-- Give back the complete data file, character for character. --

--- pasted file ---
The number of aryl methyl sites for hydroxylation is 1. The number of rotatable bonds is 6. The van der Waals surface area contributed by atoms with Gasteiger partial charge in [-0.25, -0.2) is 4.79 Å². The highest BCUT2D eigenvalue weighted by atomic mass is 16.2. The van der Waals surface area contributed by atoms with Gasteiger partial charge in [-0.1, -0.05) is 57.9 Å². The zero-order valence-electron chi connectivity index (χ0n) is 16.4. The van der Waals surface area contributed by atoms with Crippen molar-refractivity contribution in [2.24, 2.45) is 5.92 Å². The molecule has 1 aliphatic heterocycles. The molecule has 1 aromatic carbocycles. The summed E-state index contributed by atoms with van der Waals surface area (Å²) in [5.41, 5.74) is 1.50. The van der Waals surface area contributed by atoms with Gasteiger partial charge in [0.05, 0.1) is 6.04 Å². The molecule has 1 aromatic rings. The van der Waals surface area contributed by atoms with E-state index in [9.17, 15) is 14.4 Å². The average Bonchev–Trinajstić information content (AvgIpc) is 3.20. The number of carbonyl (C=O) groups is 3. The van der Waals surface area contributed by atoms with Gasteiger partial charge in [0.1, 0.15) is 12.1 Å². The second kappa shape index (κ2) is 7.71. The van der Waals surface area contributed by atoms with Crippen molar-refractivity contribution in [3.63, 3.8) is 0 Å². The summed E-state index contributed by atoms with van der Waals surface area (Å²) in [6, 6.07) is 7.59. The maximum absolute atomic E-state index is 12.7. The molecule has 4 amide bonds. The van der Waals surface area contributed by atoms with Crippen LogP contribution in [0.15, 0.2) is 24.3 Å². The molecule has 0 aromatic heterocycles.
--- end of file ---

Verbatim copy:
The number of aryl methyl sites for hydroxylation is 1. The number of rotatable bonds is 6. The van der Waals surface area contributed by atoms with Gasteiger partial charge in [-0.25, -0.2) is 4.79 Å². The highest BCUT2D eigenvalue weighted by atomic mass is 16.2. The van der Waals surface area contributed by atoms with Gasteiger partial charge in [-0.1, -0.05) is 57.9 Å². The zero-order valence-electron chi connectivity index (χ0n) is 16.4. The van der Waals surface area contributed by atoms with Crippen molar-refractivity contribution in [2.24, 2.45) is 5.92 Å². The molecule has 1 aliphatic heterocycles. The molecule has 1 aromatic carbocycles. The summed E-state index contributed by atoms with van der Waals surface area (Å²) in [5.41, 5.74) is 1.50. The van der Waals surface area contributed by atoms with Gasteiger partial charge in [0.05, 0.1) is 6.04 Å². The molecule has 1 aromatic rings. The van der Waals surface area contributed by atoms with E-state index in [9.17, 15) is 14.4 Å². The average Bonchev–Trinajstić information content (AvgIpc) is 3.20. The number of carbonyl (C=O) groups is 3. The van der Waals surface area contributed by atoms with Gasteiger partial charge in [0.1, 0.15) is 12.1 Å². The second kappa shape index (κ2) is 7.71. The van der Waals surface area contributed by atoms with Crippen molar-refractivity contribution in [3.63, 3.8) is 0 Å². The summed E-state index contributed by atoms with van der Waals surface area (Å²) in [6, 6.07) is 7.59. The maximum absolute atomic E-state index is 12.7. The molecule has 4 amide bonds. The van der Waals surface area contributed by atoms with Crippen LogP contribution in [0.15, 0.2) is 24.3 Å². The molecule has 0 aromatic heterocycles.